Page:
Bodhinatha will return from India, in a few days from now. His reports tell of a very successful trip.
Meanwhile, we work as diligently as we would if he was standing next to us. We know the Satguru is always present.
Today was the end of our three-times-a-year Sadhu Paksha retreat, and after the morning meditation we paraded out to the flagpole, with conches blowing the entire way.
The flag is changed to acknowledge the change of seasons, and also to begin a different spiritual emphasis for the next four months.
Gurudeva noted that the two points on the flag have for us a special meaning.
At Kauai’s Hindu monastery and everywhere members
reside, the Hindu flag, the Hindu dhvaja, majestically
proclaiming the Sanatana Dharma. Its change with
our three Hawaiian seasons.
The Church’s dual doctrines of faith are: the enlightened
monistic Saiva Siddhanta philosophy, Advaita Isvaravada,
of the Nandinatha Sampradaya’s Kailasa Parampara;
and Hindu solidarity, Hindu sambandha, unity in diversity among all
denominations of Sanatana Dharma. These two streams of consciousness
are represented by the two points of our flag, Hindu dhvaja.
THE FIRST DOCTRINE: MONISTIC THEISM, ADVAITA ISVARAVADA
The following concise statement capsulizes the first doctrine of Iaiva
Siddhanta Church, the monistic theism of Iaiva Siddhanta: God Siva
is within all things and all things are within Him. He is the Absolute
Reality, beyond time, space and causation; He is the Primal Soul–creator,
preserver and destroyer of all that exists. Yet, His majestic body is seen
and He is talked with by the Rishis. So great is He, the Incomparable One.
Mysteriously, He is the Creator and the Creation. He is All and within
all. Therefore, we preach the monistic theism of Saiva Siddhanta.
Rajanatha carries the new flag in the procession.
Palaniswami takes down the old flag.
THE SECOND DOCTRINE: HINDU SOLIDARITY, HINDU SAMBANDHA
The following concise statement capsulizes the second doctrine of Saiva
Siddhanta Church, Hindu solidarity: For all sects of Hinduism to survive
in their pristine purity, maintaining their traditions, cultural heritages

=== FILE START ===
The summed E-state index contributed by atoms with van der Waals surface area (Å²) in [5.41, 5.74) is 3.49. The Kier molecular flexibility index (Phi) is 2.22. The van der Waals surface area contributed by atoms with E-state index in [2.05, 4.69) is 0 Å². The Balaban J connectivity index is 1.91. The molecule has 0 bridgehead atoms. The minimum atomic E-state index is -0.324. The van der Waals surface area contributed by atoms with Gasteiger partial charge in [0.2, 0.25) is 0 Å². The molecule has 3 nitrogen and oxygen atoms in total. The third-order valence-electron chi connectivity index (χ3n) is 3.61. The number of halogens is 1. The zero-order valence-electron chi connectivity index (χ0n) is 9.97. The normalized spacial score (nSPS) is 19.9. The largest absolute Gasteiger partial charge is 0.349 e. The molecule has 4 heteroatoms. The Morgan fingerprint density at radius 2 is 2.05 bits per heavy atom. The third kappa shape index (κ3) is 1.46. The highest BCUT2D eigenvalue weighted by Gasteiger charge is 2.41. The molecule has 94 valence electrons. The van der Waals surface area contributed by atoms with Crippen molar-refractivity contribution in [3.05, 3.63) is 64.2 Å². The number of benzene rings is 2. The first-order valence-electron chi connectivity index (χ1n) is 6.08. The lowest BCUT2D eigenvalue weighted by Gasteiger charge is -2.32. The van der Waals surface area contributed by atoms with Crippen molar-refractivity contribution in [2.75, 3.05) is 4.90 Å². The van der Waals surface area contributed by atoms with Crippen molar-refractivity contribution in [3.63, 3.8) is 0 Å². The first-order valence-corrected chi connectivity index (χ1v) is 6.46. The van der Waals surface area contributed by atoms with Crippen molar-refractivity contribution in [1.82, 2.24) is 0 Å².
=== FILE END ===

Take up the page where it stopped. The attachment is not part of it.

and religious theologies within our great Sanatana Dharma, each must
strengthen the other by strengthening itself. Having found their roots, Hindus
of all sects can proceed with confidence and work for Hindu solidarity. The many beliefs and practices common to all Hindus are the meeting ground, the basis of this profound unity in diversity. Therefore, we preach Hindu solidarity.
Sadhaka Tejadeva blows the conch to celebrate the moment and call all the divine beings to join us.
The new flag is unfurled.
And connected to the rope.
Up it goes to celebrate the third period of the year.
The third period of the year, Moksha ritau, the cool
season, is from mid-December to mid-April. It is the season
of dissolution. The key word is resolution. Merging
with Iiva: Hinduism’s Contemporary Metaphysics is the focus of study and
intense investigation. The colors of this season are coral-pink, silver and
all shades of blue and purple– coral for the Self within, silver and blue
for illumination, and purple for enlightened wisdom.
High above flies the coral flag, signaling Parasiva, Absolute Reality, beyond time, form and space.
And, yes, that’s the moon!
Moksha ritau is a time of appreciation, of gratitude for all that life
has given, and a time of honoring elders, those in the sannyasa stage of
life. Moksha ritau is excellent for philosophical discussions, voicing one’s
understanding of the path through an enlightened intellect.
Back to the main building we go.
In finance, it is the time for yearly accounting and reconciliation. On a mundane level it is a time of clearing attics, basements, garages, sheds, warehouses, workshops and desks, getting rid of unneeded things, of pruning trees, of streamlining life on the physical plane, of reengineering.
The focus is meditation, inner worlds, subconscious cleansing, striving for Self Realization and pondering spiritual liberation. It is the finest time of the year for meditation.
"Adjust yourself to the realization that you are a divine being, a self-effulgent, radiant being of light."
Jyoti is the Sanskrit word for inner light. To bestow on devotees terms that were more specific, Gurudeva developed the Shum Language of Meditation. In Shum the word for the light that lights up the mind is balikana. During Shum meditation there is an indrawing of forces to realize balikana, a moon-like glow, leading to iftye a deeper kind of inner light which, in turn, leads to milinaka, a sustained iftye which doesn't go away and can be sustained after we've finished our meditation.